See Figure 1
On carbureted engines, the system is regulated by a pair of vacuum operated control valves using a compound ported vacuum strategy. Ported vacuum upstream of the throttle opens valve A, which allows manifold vacuum to open valve B. As B opens, some of the ported vacuum is bled off to the carburetor venturi, causing A to begin closing and the EGR valve to open. Eventually a balance is reached that is dependent upon a manifold vacuum and ported vacuum. This ties EGR valve opening to throttle valve opening and, therefore, to engine load. When the engine is cold or the vehicle is not moving, the purge cut-off solenoid valve for the evaporative emission control system turns off the vacuum to valve B, preventing the venturi vacuum from reaching the EGR valve. The system is far easier to test than to understand. Except for the cut-off solenoid valve, the system is entirely mechanical. Any malfunctions are due to vacuum hose leakage/misrouting or EGR control valve failure.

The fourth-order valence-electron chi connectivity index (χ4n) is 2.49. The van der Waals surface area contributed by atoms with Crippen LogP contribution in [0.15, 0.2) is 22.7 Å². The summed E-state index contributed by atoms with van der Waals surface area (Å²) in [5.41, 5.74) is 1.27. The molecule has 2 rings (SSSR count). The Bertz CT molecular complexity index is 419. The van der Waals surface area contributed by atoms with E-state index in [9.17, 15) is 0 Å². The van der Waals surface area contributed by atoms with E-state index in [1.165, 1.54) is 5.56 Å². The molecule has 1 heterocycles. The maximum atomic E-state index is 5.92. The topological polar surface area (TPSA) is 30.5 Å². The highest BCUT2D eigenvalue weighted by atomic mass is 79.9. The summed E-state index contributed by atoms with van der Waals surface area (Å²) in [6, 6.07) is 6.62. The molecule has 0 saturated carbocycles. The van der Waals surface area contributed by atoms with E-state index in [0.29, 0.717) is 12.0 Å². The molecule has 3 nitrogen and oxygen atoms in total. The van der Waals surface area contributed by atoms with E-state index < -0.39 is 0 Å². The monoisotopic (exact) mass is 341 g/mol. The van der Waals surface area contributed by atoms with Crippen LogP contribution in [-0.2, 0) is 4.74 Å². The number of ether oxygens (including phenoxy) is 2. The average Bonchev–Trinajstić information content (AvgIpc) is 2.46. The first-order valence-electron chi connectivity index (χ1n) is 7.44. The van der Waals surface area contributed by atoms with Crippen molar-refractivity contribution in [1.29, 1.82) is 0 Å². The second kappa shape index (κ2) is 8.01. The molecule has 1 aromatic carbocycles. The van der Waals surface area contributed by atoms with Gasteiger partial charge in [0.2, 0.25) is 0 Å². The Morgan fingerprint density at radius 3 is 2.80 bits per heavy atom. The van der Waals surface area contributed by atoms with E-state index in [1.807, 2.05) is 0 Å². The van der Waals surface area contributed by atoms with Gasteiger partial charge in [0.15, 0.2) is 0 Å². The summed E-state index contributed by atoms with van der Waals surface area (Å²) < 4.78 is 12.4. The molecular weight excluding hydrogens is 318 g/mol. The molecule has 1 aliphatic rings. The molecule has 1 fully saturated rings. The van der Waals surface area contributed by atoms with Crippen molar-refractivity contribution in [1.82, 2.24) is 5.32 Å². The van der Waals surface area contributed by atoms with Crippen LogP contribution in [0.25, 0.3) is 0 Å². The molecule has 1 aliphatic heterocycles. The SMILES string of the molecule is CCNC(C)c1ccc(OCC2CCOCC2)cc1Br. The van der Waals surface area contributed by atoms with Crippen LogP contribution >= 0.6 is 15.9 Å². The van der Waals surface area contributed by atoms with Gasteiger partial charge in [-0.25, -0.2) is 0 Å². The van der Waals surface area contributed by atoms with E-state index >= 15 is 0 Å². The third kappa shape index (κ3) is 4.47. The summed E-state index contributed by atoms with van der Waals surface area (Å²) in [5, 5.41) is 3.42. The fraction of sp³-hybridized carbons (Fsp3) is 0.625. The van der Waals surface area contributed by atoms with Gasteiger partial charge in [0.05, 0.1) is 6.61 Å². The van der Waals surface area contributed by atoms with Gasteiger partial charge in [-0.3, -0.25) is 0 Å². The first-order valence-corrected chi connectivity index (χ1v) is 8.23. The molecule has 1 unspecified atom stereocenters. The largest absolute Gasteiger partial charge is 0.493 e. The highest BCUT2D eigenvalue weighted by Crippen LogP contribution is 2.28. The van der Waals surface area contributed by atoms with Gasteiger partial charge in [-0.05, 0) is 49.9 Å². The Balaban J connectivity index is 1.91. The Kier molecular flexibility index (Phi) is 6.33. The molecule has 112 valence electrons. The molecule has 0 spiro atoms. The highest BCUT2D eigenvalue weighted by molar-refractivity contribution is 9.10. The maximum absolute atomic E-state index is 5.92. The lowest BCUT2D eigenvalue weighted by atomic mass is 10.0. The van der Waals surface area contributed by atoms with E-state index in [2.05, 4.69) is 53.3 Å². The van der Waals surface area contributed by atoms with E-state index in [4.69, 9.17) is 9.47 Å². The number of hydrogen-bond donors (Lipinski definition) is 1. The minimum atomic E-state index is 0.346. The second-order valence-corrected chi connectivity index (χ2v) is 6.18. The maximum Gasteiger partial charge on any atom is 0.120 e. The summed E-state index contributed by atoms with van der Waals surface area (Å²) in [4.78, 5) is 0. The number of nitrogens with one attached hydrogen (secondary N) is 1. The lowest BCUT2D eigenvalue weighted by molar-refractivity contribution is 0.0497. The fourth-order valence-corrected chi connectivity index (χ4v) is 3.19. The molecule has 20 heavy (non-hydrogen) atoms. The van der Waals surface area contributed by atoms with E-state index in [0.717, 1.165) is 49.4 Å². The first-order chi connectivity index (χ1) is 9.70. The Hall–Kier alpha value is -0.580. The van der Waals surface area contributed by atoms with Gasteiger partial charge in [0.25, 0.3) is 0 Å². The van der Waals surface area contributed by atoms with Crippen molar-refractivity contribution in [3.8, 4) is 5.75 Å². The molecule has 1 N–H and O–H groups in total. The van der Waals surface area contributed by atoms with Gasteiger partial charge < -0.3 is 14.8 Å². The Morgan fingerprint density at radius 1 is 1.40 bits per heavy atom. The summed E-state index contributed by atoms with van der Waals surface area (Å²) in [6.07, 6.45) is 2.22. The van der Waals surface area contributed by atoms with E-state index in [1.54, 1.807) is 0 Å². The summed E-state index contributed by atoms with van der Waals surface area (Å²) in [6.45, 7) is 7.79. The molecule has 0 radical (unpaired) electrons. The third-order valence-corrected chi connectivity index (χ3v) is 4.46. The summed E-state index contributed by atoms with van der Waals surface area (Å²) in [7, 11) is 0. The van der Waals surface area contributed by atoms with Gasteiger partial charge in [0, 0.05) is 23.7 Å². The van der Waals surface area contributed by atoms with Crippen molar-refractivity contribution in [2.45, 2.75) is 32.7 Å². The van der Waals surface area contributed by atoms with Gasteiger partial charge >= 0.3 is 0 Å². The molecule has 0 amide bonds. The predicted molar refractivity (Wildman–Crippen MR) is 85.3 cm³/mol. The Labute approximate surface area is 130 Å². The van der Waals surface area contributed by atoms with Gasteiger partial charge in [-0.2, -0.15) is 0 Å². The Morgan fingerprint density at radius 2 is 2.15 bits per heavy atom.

See Figure 2
On fuel injected engines, the system is modulated by controlling the amount of engine vacuum to the valve diaphragm. The ECU modulates the position of the control solenoid valve in order to regulate the EGR valve lift according to an internal program. Upstream of the control solenoid valve, the Constant Volume Control (CVC) valve provides a constant supply of vacuum. This allows precise EGR control under all manifold vacuum conditions. An air chamber inline between the CVC and control solenoid acts as an expansion chamber to dampen any vacuum pulses. The control solenoid valve, CVC and air chamber are in the control box on the firewall.
- With the engine cold, connect a vacuum gauge to the EGR valve vacuum hose and run the engine at about 3000 rpm. There should be no vacuum. If there is, test the evaporative emission control system.
- Allow the engine to reach normal operating temperature (radiator fan will run).
- Remove the control box lid on the firewall.
Remove the top hose from the purge cut-off solenoid valve and cap the valve. Check the vacuum to the EGR valve hose under the following conditions:
At idle-no vacuum.